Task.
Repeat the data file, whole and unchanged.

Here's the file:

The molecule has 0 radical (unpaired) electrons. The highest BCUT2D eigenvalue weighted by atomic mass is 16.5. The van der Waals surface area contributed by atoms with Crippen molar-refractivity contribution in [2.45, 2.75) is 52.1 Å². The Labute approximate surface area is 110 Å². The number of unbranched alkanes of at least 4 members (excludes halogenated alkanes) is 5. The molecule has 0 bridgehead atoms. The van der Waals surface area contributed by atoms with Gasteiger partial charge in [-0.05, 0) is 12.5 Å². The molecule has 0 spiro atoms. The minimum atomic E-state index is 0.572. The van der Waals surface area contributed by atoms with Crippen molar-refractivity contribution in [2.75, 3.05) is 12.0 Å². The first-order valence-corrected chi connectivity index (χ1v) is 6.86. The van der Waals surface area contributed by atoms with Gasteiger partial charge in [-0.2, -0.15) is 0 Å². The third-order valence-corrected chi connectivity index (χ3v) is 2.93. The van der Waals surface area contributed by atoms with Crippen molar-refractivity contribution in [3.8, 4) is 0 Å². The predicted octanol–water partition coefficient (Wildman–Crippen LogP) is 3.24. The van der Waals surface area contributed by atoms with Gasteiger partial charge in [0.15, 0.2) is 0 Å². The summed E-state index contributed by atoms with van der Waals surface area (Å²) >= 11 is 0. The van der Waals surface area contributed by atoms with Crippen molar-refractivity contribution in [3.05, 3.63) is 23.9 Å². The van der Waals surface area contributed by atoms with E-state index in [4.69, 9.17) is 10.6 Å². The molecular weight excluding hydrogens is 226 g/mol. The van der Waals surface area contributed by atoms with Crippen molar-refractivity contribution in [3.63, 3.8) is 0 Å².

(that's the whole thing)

The molecule has 0 radical (unpaired) electrons. The highest BCUT2D eigenvalue weighted by atomic mass is 16.5. The van der Waals surface area contributed by atoms with Crippen molar-refractivity contribution in [2.45, 2.75) is 52.1 Å². The Labute approximate surface area is 110 Å². The number of unbranched alkanes of at least 4 members (excludes halogenated alkanes) is 5. The molecule has 0 bridgehead atoms. The van der Waals surface area contributed by atoms with Gasteiger partial charge in [-0.05, 0) is 12.5 Å². The molecule has 0 spiro atoms. The minimum atomic E-state index is 0.572. The van der Waals surface area contributed by atoms with Crippen molar-refractivity contribution in [2.75, 3.05) is 12.0 Å². The first-order valence-corrected chi connectivity index (χ1v) is 6.86. The van der Waals surface area contributed by atoms with Gasteiger partial charge in [-0.2, -0.15) is 0 Å². The third-order valence-corrected chi connectivity index (χ3v) is 2.93. The van der Waals surface area contributed by atoms with Crippen molar-refractivity contribution in [3.8, 4) is 0 Å². The predicted octanol–water partition coefficient (Wildman–Crippen LogP) is 3.24. The van der Waals surface area contributed by atoms with Gasteiger partial charge in [0.15, 0.2) is 0 Å². The summed E-state index contributed by atoms with van der Waals surface area (Å²) >= 11 is 0. The van der Waals surface area contributed by atoms with Crippen molar-refractivity contribution in [3.05, 3.63) is 23.9 Å². The van der Waals surface area contributed by atoms with E-state index in [4.69, 9.17) is 10.6 Å². The molecular weight excluding hydrogens is 226 g/mol. The van der Waals surface area contributed by atoms with Crippen molar-refractivity contribution in [3.63, 3.8) is 0 Å².